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President Levon Ter-Petrossian’s resignation in February radically changed Armenia’s political landscape, but the government’s human rights practices remained poor. The Armenian government’s human rights record in 1998 was marred by its failure to prosecute election-related violence, physical abuse of conscripts in the Armenian army and in pretrial detention, and by its willingness to condone religious intolerance.

President Ter-Petrossian left office after Armenian defense minister Vasgen Sarkisyan called for his resignation and forty members of parliament quit the bloc that supported the president to join the Yerkrapah faction. The Yerkrapah faction is associated with the Yerkrapah Battalion, a conservative veterans’ organization led by Sarkisyan, which was linked to violent attacks in April 1995 on twelve non-apostolic religious groups, mostly Christian sects other than the Armenian Orthodox Church. Throughout the past three years, the Armenian government failed to bring to justice any of the perpetrators of these violent attacks. The Yerkrapah Battalion also reportedly ransacked a human rights library in July 1997.

Ter-Petrossian’s forced resignation was related to his willingness to compromise in negotiations on the Nagorno Karabakh conflict to allow the enclave to retain effective independence, but technically remain part of Azerbaijan. Snap presidential elections were called on March 16 in accordance with Armenia’s constitution, with a second round of voting on March 30. Former Prime Minister Robert Kocharian was declared the winner. The OSCE election observers’ final report found both rounds to have been marred by extensive fraud, and flatly stated that the final round did not meet OSCE standards. The report noted that monitors witnessed ballot stuffing, discrepancies in the vote count, a large presence of unauthorized persons in polling stations, and intimidation of voters, election workers, and even the international observers themselves.

After the elections, the government claimed to have prosecuted some violent incidents during the elections. But Human Rights Watch learned that many organized groups that participated in ballot stuffing and violence were not prosecuted. For example, on March 16, a group of approximately thirty men entered a Yerevan polling station and in front of numerous witnesses beat two candidate proxies who protested the group’s tampering with the ballot box.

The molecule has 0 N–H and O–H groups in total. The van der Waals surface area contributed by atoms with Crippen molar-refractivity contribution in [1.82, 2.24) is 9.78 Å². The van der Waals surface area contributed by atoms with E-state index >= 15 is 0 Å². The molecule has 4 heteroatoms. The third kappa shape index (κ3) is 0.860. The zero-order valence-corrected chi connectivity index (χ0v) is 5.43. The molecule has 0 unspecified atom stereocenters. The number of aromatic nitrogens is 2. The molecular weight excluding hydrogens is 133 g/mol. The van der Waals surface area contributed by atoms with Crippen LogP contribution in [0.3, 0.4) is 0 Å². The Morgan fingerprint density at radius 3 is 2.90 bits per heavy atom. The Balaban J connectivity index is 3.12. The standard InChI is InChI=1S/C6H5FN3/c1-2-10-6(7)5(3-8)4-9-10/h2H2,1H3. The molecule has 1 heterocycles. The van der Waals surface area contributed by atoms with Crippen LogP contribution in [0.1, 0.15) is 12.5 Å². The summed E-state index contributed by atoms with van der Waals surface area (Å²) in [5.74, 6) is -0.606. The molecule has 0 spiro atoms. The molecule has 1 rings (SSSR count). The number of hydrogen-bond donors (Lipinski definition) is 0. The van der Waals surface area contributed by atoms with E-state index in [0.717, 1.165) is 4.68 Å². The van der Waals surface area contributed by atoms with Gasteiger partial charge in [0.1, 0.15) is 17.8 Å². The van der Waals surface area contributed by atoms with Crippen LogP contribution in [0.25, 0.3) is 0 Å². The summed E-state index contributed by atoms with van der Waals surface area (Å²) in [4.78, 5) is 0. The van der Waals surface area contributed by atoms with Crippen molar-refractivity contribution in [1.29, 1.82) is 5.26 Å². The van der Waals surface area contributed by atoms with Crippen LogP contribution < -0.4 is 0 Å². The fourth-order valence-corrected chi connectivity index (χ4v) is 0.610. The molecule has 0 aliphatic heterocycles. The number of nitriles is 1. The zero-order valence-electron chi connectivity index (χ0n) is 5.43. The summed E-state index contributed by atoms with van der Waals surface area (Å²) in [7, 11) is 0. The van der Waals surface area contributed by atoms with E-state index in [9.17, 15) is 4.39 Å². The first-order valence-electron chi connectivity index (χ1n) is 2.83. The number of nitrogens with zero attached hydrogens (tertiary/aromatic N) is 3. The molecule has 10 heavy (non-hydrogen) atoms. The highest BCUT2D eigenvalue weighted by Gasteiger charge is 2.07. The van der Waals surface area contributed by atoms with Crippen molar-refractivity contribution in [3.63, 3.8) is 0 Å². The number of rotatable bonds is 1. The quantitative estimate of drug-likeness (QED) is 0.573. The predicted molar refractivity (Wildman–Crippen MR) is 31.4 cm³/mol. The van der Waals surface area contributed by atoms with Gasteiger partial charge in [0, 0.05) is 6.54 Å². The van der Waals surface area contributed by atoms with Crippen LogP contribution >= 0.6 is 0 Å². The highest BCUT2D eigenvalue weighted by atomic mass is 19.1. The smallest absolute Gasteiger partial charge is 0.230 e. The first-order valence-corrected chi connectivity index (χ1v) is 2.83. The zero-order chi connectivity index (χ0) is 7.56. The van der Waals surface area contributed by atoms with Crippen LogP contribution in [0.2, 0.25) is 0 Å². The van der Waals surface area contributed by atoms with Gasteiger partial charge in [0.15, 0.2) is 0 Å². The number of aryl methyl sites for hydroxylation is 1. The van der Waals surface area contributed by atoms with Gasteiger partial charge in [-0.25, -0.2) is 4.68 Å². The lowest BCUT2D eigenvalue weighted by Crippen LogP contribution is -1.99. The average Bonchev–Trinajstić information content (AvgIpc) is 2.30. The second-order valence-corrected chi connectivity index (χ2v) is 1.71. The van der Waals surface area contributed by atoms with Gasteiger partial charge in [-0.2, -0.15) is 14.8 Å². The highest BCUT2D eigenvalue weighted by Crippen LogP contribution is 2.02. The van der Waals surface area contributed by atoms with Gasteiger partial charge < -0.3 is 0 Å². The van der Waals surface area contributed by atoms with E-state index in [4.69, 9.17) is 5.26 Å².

A September 1997 amendment to the law on the freedom of conscience and religious organizations further tightened restrictions by prohibiting financing for religions with spiritual centers outside the country. The law, originally adopted in 1991, precludes proselytizing by religions other than the official Armenian Orthodox Church and is clearly intended to hinder the activities of religions other than the official Armenian Orthodox Church.

The law provides for a Committee for Religious Affairs, under the Council of Ministers, with broad and vague powers to register religious organizations. The Jehovah’s Witness organization, whose adherents were among those attacked in April 1995, continued to be refused registration due to the authorities’ view that the organization opposes compulsory military service. Members of the government human rights committee and some nongovernmental organizations supported the ban on the group’s registration. Amnesty International has declared several adherents of the Jehovah’s Witnesses, convicted for failure to perform military service, as prisoners of conscience.

Physical abuse and poor conditions plagued the Armenian army, resulting in the deaths of several conscripts. They include the death on April 7 of Vahagan Alaverdyan, an eighteen-year-old resident of Yerevan drafted into the Armenian army in November 1997. Alaverdyan’s family stated that they identified him at the Khojaly Military Hospital in Nagorno Karabakh, covered with extensive bruises on the chest, stomach, and back. They further accused officers and other members of the military unit in which he served in Nagorno Karabakh of beating him to death. The Armenian government routinely denies that it conscripts troops and requires them to serve in Nagorno Karabakh.

Officers remained largely unaccountable for abuse in the army. In one case, a nongovernmental organization brought the beating of two soldiers to the attention of authorities. On August 8, the Ministry of Defense responded that the officers had been reprimanded and threatened with expulsion from the Armenian army. However, such a sanction is highly unlikely to be effective in preventing abuse. Nongovernmental organizations reported that Ministry of Defense personnel continued to take family members hostage in order to secure the return of draft-evaders.

The procuracy and the Ministry of Internal Affairs and National Security showed an insufficient commitment to impartial investigation and prosecution of credible allegations of physical abuse in police lock-ups and pretrial detention. For example, police in the Massis district police station and in Yerevan Isolator Number 1 allegedly beat Hamlet Heloyan, an ethnic Yezid suspected of thefts, after he was arrested in March 1998.

In June, a court sentenced four policemen from the third and fourth precincts in Gumri to eight years of imprisonment in relation with the August 1997 death in custody of a suspect. The police were convicted on charges of abuse of office and assisting in a suicide, even though photographic evidence showed extensive evidence of severe beatings on the victim’s body.





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